Fire protection FDC accessing a standpipe

A history of the invention, evolution, and function of standpipes

There are numerous safety innovations that have revolutionized the way we live, yet don’t merit a second (or first) thought from most people. One of these radical technological breakthroughs was invented by Elisha Graves Otis and introduced with great drama at the New York World’s Fair in 1854:

Perched on a hoisting platform high above the crowd at New York’s Crystal Palace, a pragmatic mechanic shocked the crowd when he dramatically cut the only rope suspending the platform on which he was standing. The platform dropped a few inches, but then came to a stop. His revolutionary new safety brake had worked, stopping the platform from crashing to the ground. “All safe, gentlemen!” the man proclaimed.

Otis had created the elevator brake, finally making elevators – which had been previously considered risky death traps – a practical, safe conveyance. The elevator industry was born, and with it came a revolution in architecture enabling taller and taller buildings, including the modern skyscraper. A simple innovation by an engineer from Halifax, Connecticut ushered in a new era of construction that created skylines around the world.

Introduction of the elevator brake

Elisha Graves Otis demonstrates the elevator brake at the New York World's Fair. Source: ASME

With the advent of the modern elevator and taller buildings came new safety challenges, however. Namely, how would firefighters combat fires on upper floors? Solving this problem led to the creation and decades-long evolution of fire suppression standpipes which were initially codified by the Committee on Standpipe and Hose Systems in 1914. This document was amended and adopted by the National Fire Protection Association (NFPA) in 1915, and formed the basis of what is now known as NFPA 14: Standard for the Installation of Standpipe and Hose Systems.

This article provides an overview of the different types and classes of standpipe systems, as well as explains when they are required according to NFPA 14, the International Fire Code, and the International Building Code.

Are you looking to buy accessories and equipment for your building’s standpipe system? If so, feel free to skip directly to our selection of fire department connections, and hose valves and accessories.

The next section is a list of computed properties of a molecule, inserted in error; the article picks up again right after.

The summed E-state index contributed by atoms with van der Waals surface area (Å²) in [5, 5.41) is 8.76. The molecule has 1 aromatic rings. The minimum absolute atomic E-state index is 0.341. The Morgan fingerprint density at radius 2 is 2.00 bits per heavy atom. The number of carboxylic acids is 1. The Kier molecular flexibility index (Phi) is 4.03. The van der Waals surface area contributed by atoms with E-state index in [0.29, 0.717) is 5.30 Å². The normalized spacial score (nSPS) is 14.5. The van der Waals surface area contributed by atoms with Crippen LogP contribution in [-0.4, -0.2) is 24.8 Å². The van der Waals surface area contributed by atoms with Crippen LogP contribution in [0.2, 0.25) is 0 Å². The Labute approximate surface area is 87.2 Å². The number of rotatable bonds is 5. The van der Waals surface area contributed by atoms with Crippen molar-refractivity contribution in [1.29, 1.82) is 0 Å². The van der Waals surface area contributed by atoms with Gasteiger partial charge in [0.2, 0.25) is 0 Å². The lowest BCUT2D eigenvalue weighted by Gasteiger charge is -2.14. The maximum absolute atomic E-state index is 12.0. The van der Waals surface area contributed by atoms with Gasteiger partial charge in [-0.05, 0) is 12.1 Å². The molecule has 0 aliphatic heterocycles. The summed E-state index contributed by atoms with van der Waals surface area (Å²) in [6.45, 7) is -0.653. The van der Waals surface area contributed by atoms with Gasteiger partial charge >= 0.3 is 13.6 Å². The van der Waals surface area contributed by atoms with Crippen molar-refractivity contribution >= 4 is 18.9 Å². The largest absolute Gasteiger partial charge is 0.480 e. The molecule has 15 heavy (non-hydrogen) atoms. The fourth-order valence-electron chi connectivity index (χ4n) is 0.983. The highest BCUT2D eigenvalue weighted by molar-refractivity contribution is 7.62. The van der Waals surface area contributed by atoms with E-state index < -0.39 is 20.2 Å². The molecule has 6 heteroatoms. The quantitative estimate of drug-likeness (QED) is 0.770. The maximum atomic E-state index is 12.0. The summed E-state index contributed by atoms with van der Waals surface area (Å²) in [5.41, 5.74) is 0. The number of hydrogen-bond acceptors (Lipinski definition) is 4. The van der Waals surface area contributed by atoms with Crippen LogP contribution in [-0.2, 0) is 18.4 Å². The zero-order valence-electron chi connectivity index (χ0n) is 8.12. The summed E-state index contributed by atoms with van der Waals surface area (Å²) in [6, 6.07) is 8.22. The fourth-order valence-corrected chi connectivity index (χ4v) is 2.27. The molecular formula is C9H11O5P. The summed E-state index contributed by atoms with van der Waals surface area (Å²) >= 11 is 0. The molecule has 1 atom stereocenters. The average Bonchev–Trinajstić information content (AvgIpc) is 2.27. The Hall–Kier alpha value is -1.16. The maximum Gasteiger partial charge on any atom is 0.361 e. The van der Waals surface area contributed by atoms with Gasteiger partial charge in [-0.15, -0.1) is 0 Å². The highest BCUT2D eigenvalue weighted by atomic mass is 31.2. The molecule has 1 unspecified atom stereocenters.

This post is part 1 of a 7-part series on standpipe systems:

  1. Fire Protection Standpipe System Overview and Introduction to NFPA 14
  2. Standpipe System Components and How to Maintain Them
  3. More Standpipe System Components and How to Maintain Them
  4. Acceptance Testing and Ongoing System Maintenance
  5. Maintenance Testing of Standpipes (Continued)
  6. Maintenance Testing for Automatic and Semiautomatic Dry Standpipes
  7. Standpipe Signs and Markings

What is a fire protection standpipe?

NFPA defines a standpipe as an “arrangement of piping, valves, hose connections, and associated equipment installed in a building or structure, with the hose connections located in such a manner that water can be discharged in streams or spray patterns through attached hose and nozzles, for the purpose of extinguishing a fire, thereby protecting a building or structure and its contents in addition to protecting the occupants.”

Simply put, standpipe systems are a network of piping in a building fed by a water supply and featuring numerous outlets for the water. They are essentially indoor fire hydrants that allow occupants, firefighters, or both to access water to fight fires. And just like the elevator brake, they have made the construction and safe use of tall buildings possible.

A firefighter accessing a standpipe.

A firefighter accessing a standpipe.

Classes of standpipe systems

Standpipes are divided into five types that fall under three classifications, the latter of which govern who can access water during a fire.

Class I standpipe systems feature 2.5” hose connections that can only be accessed by firefighters during an emergency. Their outlets are usually located within the stairwells of buildings (in addition to other areas) and they are restricted to use by professional firefighters because the system’s high water pressure makes controlling the hose difficult. As a result, firefighters must bring a hose to the site that specifically attaches to these connections.